24 May 2006

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Business Today

Off she goes

Governments have no business playing a commercial role in the telecoms sector that has developed into a highly competitive global market and within this context Maltacom’s privatisation last week is welcome news.
Privatisation should ensure that Maltacom will continue to flourish in its role as a telecommunications giant and this leader augurs that the Dubai investors will develop a comfortable relationship with the numerous private investors who have supported the company throughout these years.
The three year hiatus demanded by government during which the new investors would not be able to de-list the company, sell or acquire more shareholding, was an important element in the deal because it gave the market some stability. Over the next three years Tecom can realise the potential dividends that can be reaped from the Malta Stock Exchange leading it to a conscious decision to retain Maltacom’s listing here and abroad.
This leader hopes that Tecom Investments does live up to its commitment of being a strategic partner that adds value to the company. The deal signed with government speaks of a three year investment programme to the tune of Lm30 million but as yet it is unclear whether the commitment comes in the form of a new injection of capital or whether the money will simply be a re-investment of profits, something which the company has been doing for years.
What the Tecom investors told the press after last Friday’s annual general meeting – people care more about service than technology – is correct but it is also true that better service can only be achieved if investment in technology is ongoing.
And given Maltacom’s strategic role in the economy, an ongoing investment programme in technology is a necessity.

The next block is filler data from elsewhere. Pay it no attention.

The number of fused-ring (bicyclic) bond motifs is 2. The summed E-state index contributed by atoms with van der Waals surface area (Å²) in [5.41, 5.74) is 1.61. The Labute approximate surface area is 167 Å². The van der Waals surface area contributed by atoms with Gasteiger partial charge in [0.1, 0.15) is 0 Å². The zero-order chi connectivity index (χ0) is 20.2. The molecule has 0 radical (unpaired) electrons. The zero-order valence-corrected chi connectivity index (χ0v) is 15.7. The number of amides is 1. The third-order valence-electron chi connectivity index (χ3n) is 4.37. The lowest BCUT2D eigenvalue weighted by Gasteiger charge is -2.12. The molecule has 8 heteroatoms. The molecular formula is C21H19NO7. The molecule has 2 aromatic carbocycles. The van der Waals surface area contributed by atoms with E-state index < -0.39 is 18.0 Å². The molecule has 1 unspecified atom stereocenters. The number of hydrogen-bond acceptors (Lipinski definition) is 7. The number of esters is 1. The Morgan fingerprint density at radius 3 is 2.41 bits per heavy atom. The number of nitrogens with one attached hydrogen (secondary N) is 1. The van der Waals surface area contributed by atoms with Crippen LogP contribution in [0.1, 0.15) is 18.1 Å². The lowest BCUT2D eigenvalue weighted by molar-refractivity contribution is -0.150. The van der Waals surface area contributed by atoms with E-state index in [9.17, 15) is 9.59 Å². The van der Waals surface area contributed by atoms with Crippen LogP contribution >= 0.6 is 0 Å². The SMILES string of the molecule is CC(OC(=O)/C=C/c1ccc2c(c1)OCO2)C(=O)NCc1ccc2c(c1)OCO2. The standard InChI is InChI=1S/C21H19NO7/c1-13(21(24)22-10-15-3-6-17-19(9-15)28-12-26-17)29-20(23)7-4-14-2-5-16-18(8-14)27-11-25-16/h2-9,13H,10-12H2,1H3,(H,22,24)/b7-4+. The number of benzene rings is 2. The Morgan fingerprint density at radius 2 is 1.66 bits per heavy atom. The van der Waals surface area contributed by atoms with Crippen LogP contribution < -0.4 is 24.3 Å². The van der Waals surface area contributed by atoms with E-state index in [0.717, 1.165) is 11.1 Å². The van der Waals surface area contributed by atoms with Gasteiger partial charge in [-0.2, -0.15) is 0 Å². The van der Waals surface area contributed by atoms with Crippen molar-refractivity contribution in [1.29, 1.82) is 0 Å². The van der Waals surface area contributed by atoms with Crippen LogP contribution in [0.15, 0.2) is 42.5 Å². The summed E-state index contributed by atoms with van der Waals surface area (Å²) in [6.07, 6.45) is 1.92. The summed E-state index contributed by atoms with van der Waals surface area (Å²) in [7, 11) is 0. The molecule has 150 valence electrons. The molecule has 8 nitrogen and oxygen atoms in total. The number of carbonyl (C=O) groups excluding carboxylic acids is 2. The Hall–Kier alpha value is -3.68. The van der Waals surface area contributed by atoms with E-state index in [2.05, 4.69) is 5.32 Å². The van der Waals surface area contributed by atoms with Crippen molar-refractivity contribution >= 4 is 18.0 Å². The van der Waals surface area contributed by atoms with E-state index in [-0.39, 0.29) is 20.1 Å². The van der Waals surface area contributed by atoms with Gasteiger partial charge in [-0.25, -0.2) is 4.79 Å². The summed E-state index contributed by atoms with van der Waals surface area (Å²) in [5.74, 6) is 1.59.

Coming at a price tag of Lm95 million, the deal matches undisclosed targets set internally by government. The obvious question, even if now futile to make, is whether government could have negotiated a higher price.
While not claiming any expertise in the valuation of telecom companies, this leader believes that government weakened its hand at the negotiating table by making the Maltacom sale an imperative to the reduction of the country’s debt, a requirement set out by the Maastricht criteria. The Dubai investors were obviously not oblivious to this fact. Government was not in a position to stop the sale on the pretext that the conditions were not right to privatise given next year’s deadline to come in line with the Maastricht criteria for euro adoption.
Also, government’s defence of the initial price per share offered by Tecom, which was below market value, led everyone to believe that government was less interested in negotiating a higher price for its shareholding.
Now that the deal is done it is useless crying over spilt milk but it seems that the lessons that were to be learnt from the privatisation of Mid Med Bank have only partially been learnt. Unfortunately, privatisation is still carried out under a mantle of secrecy that gives rise to speculation and political bickering.
As for the deal brokered for Maltacom employees, it is welcome that all jobs are secured for at least three years, avoiding a sudden shock to the labour market. The timing of the three year deadline raises some eyebrows, coming just after the next general election thus avoiding any political flac in the run up to the polls.
But with Maltacom now functioning fully in the private sector it is obvious that jobs cannot be guaranteed for life.
Maltacom employees now have to face the reality thousands of other workers face on a daily basis plying their trade in the private sector with no job-for-life guarantee.
One can only hope that Tecom would seek to offer re-training programmes over the next three years and come up with generous voluntary redundancy schemes to trim the workforce accordingly.
It’s been a very long and eventful journey for Maltacom. Born out of the former 100 per cent state-owned company, Telemalta, Maltacom is today a major player in the telecoms market and the economy. Off she goes, with a few regrets but with a lot of promise for its shareholders, its clients and the country at large.

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Editor: Kurt Sansone
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